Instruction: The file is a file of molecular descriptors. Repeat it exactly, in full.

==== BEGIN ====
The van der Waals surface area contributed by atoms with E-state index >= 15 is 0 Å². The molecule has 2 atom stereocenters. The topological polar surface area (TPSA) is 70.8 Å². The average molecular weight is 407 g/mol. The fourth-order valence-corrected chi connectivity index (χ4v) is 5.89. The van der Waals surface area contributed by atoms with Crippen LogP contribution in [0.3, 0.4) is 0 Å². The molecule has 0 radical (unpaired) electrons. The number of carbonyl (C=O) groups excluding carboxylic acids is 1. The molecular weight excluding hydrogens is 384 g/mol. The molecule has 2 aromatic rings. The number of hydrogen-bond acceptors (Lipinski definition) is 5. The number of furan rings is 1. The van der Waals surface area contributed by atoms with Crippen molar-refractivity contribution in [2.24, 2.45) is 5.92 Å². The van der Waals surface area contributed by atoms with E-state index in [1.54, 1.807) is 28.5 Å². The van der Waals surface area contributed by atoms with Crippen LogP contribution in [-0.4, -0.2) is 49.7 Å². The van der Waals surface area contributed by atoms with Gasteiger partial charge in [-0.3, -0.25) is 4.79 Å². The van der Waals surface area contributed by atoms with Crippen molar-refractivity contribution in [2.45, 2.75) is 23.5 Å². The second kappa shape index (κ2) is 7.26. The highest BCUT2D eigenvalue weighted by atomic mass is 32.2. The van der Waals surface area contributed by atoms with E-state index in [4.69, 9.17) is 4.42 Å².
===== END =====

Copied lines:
The van der Waals surface area contributed by atoms with E-state index >= 15 is 0 Å². The molecule has 2 atom stereocenters. The topological polar surface area (TPSA) is 70.8 Å². The average molecular weight is 407 g/mol. The fourth-order valence-corrected chi connectivity index (χ4v) is 5.89. The van der Waals surface area contributed by atoms with Crippen LogP contribution in [0.3, 0.4) is 0 Å². The molecule has 0 radical (unpaired) electrons. The number of carbonyl (C=O) groups excluding carboxylic acids is 1. The molecular weight excluding hydrogens is 384 g/mol. The molecule has 2 aromatic rings. The number of hydrogen-bond acceptors (Lipinski definition) is 5. The number of furan rings is 1. The van der Waals surface area contributed by atoms with Crippen molar-refractivity contribution in [2.24, 2.45) is 5.92 Å². The van der Waals surface area contributed by atoms with E-state index in [1.54, 1.807) is 28.5 Å². The van der Waals surface area contributed by atoms with Crippen LogP contribution in [-0.4, -0.2) is 49.7 Å². The van der Waals surface area contributed by atoms with Gasteiger partial charge in [-0.3, -0.25) is 4.79 Å². The van der Waals surface area contributed by atoms with Crippen molar-refractivity contribution in [2.45, 2.75) is 23.5 Å². The second kappa shape index (κ2) is 7.26. The highest BCUT2D eigenvalue weighted by atomic mass is 32.2. The van der Waals surface area contributed by atoms with E-state index in [4.69, 9.17) is 4.42 Å².